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The digital sound is playing using DirectSound device. It is necessary to display sound activity in decibels - like analog devices do.

What is the right way to calculate sound pressure from the WAVE PCM data (44100hz,16bit)?

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2 Answers

up vote 5 down vote accepted

if you just need an "idea" of the sound pressure, you can simply compute the log-energy on some time franmes of the signal: split the signal every N samples, compute 10*log(sum(xn**2)) where x are the N samples, and you get a value in the dB domain. If you need to precisely display a measure (that is your 0 dB matches say a mixtable 0dB), it is a bit more complicated.

See here for more details:

http://music.columbia.edu/pipermail/music-dsp/2002-April/048341.html

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I'm really looking for the complicated way. –  LicenseQ Feb 11 '09 at 3:09
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First, dB is not a unit stricly speaking, but a level - you need a reference. So we need more information. For wav files encoding in signed integers of 16 bits, the maximum is 32767, so you can compute the dB with 20log(abs(amplitude)/32767). –  David Cournapeau Feb 11 '09 at 9:32
    
I added a link with much more details + explanation –  David Cournapeau Feb 11 '09 at 9:34
    
It looks like answer will be average{10*log((sample[n] / 32768)**2)}? –  LicenseQ Feb 12 '09 at 17:35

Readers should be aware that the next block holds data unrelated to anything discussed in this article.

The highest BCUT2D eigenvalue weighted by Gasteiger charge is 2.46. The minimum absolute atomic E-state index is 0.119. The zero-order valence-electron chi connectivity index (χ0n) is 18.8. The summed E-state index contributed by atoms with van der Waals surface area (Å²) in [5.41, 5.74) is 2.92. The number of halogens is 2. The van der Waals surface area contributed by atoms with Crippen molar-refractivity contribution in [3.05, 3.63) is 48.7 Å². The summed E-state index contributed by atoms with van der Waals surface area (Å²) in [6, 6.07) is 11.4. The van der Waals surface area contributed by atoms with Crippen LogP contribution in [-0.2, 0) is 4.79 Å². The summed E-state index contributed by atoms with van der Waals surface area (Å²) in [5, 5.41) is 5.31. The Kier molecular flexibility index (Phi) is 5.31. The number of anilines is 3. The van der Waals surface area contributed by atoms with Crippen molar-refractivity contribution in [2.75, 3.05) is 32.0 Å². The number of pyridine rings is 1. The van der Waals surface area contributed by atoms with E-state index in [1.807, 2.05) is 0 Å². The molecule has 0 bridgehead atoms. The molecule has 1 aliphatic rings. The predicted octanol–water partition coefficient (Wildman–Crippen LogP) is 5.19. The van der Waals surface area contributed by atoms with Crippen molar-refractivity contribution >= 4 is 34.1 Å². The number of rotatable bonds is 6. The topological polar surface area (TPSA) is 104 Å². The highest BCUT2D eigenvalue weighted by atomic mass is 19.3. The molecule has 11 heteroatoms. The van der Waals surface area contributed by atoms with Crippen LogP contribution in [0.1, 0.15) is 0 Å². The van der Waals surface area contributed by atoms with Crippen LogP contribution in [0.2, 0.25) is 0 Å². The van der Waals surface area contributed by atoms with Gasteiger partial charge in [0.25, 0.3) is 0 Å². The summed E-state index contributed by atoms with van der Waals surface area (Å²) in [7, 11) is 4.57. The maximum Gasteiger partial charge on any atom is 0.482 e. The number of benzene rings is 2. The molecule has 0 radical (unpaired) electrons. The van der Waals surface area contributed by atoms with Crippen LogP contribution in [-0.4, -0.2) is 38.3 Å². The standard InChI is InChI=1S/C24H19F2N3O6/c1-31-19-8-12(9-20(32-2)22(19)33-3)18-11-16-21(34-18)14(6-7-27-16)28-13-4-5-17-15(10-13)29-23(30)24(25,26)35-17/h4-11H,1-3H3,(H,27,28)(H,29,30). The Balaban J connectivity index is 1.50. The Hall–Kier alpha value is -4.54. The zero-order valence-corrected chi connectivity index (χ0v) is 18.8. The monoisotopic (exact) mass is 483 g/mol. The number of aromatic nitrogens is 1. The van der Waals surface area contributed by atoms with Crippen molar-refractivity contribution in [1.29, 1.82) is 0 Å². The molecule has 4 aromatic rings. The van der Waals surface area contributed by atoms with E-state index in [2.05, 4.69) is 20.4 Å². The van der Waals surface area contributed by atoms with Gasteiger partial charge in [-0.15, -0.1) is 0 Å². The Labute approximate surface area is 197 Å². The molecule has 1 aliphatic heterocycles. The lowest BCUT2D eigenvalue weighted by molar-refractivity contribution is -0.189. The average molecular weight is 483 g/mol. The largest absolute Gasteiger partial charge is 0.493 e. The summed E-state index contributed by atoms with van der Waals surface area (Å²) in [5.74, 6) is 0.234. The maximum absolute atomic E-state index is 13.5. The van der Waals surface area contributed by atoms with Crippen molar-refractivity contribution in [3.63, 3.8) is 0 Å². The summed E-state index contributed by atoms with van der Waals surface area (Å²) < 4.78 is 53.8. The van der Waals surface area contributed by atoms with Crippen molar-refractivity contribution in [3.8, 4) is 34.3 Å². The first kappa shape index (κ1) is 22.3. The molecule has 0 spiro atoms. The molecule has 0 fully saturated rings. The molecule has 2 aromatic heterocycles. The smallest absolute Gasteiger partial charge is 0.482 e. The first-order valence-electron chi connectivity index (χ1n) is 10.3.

20log(x) = 10log(x**2), and it is 32767 because 16 bits encoding is usually between -32768 and 32767 (I am not 100 % sure, though, I don't have a reference in handy). The latter difference is pedantic, though, as it won't change much your result. –  David Cournapeau Feb 13 '09 at 0:38
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Sound pressure is a measure of force per unit area. To determine this you would have to have information about the speaker(s) on which the audio is played. You can obtain a decibel level with respect to an arbitrary reference (as opposed to the threshold of hearing) with the algorithm proposed by cournape.

Calculate the average signal power over a time interval, compute the base-10 logarithm and multiply by 19. The average power is calculated by averaging the the square of each sample over the interval. Note that positive and negative values are necessary (i.e. it must be an AC signal). So, make sure the PCM values are either floating-point, 2's complement or offset unsigned values accordingly.

Also, by applying Parseval's theorum and the Fourier transform you can also generate signal levels for different frequency bands.

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